© Reuters. FILE PHOTO: Japanese yen and U.S. dollar banknotes are seen with a currency exchange rate graph in this illustration picture taken June 16, 2022. REUTERS/Florence Lo/Illustration/File Photo
By Rae Wee
SINGAPORE (Reuters) – The dollar kicked off the last quarter of the year on the front foot on Monday as the prospect of higher-for-longer U.S. rates provided solid support, pushing the yen to an 11-month low.
Currency moves were subdued in early Asia trade with parts of Australia out for a holiday and China away for its Golden Week, though analysts said a narrowly-averted U.S. government shutdown could bring some relief to markets.
The yen slid to a roughly 11-month low of 149.74 per dollar, as the Japanese currency continued its slow-but-steady decline toward the 150 mark, a level which some see as a line in the sand that would spur Japanese authorities to intervene in the currency market as they did last year.
“Fear of intervention by the BOJ above the 146 level has come and gone and the currency is now above 148 to the dollar and the BOJ remains absent from currency markets,” said Olivier d’Assier, Axioma’s head of applied research for APAC.
A summary of opinions at the BOJ’s September meeting out on Monday showed policymakers discussed various factors that must be taken into account when exiting ultra-loose policy.
“They’re wary of tightening too early and squashing… a rise in inflation and growth,” said Jarrod Kerr, chief economist at Kiwibank. “They deserve to be cautious, though.”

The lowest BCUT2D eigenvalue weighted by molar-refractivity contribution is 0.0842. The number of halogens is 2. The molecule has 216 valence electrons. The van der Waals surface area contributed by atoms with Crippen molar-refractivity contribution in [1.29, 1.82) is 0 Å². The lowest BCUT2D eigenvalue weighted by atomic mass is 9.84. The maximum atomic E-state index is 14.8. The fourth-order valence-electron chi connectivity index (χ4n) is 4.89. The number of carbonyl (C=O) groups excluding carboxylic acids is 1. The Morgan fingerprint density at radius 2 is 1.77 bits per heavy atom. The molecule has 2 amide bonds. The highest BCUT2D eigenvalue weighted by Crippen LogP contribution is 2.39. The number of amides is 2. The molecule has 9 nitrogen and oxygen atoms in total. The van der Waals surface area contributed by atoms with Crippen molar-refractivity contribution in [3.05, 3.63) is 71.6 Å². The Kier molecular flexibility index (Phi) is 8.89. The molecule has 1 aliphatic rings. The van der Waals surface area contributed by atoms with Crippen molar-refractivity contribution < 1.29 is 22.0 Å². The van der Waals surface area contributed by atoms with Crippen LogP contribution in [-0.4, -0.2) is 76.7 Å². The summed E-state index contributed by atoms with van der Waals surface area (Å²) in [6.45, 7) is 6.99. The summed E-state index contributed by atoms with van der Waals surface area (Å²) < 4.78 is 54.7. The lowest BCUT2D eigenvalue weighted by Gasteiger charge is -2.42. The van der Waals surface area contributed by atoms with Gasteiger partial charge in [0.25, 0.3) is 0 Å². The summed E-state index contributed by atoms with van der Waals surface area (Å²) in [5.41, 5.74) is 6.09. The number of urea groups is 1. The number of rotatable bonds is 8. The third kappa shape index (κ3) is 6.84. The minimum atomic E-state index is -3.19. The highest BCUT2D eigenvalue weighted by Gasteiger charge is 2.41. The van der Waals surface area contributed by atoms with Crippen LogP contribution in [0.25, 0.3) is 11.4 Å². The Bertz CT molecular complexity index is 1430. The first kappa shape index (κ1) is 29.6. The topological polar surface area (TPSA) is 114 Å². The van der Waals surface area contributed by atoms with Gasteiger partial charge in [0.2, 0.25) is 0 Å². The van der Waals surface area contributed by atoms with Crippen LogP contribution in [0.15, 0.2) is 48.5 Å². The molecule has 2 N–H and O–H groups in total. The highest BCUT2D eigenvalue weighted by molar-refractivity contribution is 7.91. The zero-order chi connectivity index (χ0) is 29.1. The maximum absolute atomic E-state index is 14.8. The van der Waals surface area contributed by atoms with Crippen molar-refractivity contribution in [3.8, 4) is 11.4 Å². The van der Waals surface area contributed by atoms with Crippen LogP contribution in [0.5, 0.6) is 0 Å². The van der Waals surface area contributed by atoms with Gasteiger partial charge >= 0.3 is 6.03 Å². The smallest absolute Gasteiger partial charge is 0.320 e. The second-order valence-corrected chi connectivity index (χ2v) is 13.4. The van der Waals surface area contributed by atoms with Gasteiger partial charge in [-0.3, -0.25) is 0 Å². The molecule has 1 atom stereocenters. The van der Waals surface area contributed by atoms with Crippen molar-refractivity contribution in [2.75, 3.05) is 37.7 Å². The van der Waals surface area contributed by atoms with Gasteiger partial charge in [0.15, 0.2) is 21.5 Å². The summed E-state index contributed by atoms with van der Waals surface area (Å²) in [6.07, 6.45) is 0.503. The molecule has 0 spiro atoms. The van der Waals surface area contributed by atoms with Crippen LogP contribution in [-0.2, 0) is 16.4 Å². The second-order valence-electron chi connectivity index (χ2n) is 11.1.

In the broader currency market, the euro lost 0.07% to $1.0565, after ending the previous quarter with a 3% fall, its worst performance in a year.
Sterling was last 0.13% lower at $1.2188, having similarly slid nearly 4% against the dollar in the third quarter.
The , however, stood not too far from its recent 10-month high and was last at 106.24, after clocking its best quarterly performance in a year last month thanks to persistently hawkish Federal Reserve rhetoric.
“I’d rather be in dollars at the moment than euros or pounds or others,” said Kiwibank’s Kerr. “I think the dollar will find a bit more support.”
The U.S. Congress late on Saturday passed a stopgap funding bill with overwhelming Democratic support in a bid to avoid the federal government’s fourth partial shutdown in a decade, a move which Pepperstone’s head of research Chris Weston said “should be welcomed by risky assets”.
“We also now have a firm understanding that the U.S. Labor…